Guest Column | February 5, 2020

Cell & Gene's 2020 Outlook: Stem Cell Research

Stem cell research test tubes

I asked Cell & Gene’s Editorial Advisory Board members to provide their outlook for 2020 based on their role in the sector, and I will share each member’s insight with you in separate articles. Here, Bruce Bunnell, Ph.D., Director, Center for Stem Cell Research and Regenerative Medicine, Tulane University School of Medicine shares valuable data on three intense areas of stem cell research in 2020 and beyond. Read on as Bunnell explains what’s to come for extracellular vesicles, tissue-on-a-chip and microphysiological systems, and stem cell clinical trials.

1. Extracellular vesicles (microvesicles, exosomes)

Bruce Bunnell, Ph.D.
Extracellular vesicles and microvesicles (MVs), collectively known as extracellular vesicles (EVs), will continue to be an intense area of research in 2020 and beyond. Within the past few years, it is known that a variety of stem cells, including mesenchymal stromal cells (MSCs), can mediate therapeutic effects via the production of EVs. EVs are small membrane-enclosed vesicles that carry a complex array of contents including cytokines, growth factors, and other proteins, signaling lipid moieties, and mRNAs and microRNAs (miRNAs). These contents can regulate cell-associated biologic processes and play a major role in intercellular communication. The delivery of this cargo can save damaged cells, inhibit apoptosis, modify cellular activity, and alter the fate of the recipient cells. From a therapeutic perspective, EVs isolated from various populations of MSCs (e.g. bone marrow-derived, adipose tissue-derived) have been the primary focus to date. Additional cell types (both stem cells and non-stem cells) will be investigated in the coming years. EVs can be therapeutic in preclinical models of numerous diseases, including cardiovascular disease, liver disease, kidney disease, immune-related diseases, and diabetes. As EVs can traverse the blood brain barrier, EVs are also effective in neurodegenerative preclinical models, including amyotrophic lateral sclerosis, traumatic brain injury, Alzheimer’s disease, spinal cord injury, optic nerve crush, and stroke. EVs are currently being investigated in human clinical trials. Clinical trials assessing safety and effectiveness for acute ischemic stroke, type I diabetes mellitus, dystrophic epidermolysis bullosa, cutaneous wound healing, sepsis, and macular holes. For realistic clinical application, a significant amount of research on the technologies permitting the generation of sufficient quantities of clinical-grade EVs is underway. This research will be essential for the effective translation of EVs to the clinical for broad human use. MVs and exosomes have become such an important research topic scientists in the field have established the American Society for Exosomes and Microvesicles ( and the International Society for Extracellular Vesicles ( Biotechnology companies have jumped into the EV therapeutic space in a big way over the past several years. Most assuredly, the number of clinical trials and diseases proposed for treatment with EVs will grow considerably in 2020 and beyond.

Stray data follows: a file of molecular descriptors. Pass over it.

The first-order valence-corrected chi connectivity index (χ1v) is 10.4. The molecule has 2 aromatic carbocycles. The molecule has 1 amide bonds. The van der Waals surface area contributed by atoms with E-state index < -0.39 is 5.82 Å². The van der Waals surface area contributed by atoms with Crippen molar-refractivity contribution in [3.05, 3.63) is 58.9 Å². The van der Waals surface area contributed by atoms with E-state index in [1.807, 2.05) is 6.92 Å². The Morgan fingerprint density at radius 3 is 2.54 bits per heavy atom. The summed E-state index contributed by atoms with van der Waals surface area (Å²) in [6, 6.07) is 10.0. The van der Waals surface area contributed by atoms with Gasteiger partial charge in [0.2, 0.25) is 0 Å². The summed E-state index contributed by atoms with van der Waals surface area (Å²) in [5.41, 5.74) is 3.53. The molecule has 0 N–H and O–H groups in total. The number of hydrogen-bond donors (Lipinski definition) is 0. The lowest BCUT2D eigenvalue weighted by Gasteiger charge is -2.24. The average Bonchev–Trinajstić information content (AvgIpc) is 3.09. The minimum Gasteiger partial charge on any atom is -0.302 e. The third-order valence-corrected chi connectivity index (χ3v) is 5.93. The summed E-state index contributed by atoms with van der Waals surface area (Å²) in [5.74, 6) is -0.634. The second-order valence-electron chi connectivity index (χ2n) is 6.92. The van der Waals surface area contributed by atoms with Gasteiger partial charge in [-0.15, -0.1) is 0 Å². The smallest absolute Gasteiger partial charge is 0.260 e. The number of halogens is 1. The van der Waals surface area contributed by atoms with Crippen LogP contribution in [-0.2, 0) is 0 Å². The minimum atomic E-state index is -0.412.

2. Tissue-on-a-chip and Microphysiological systems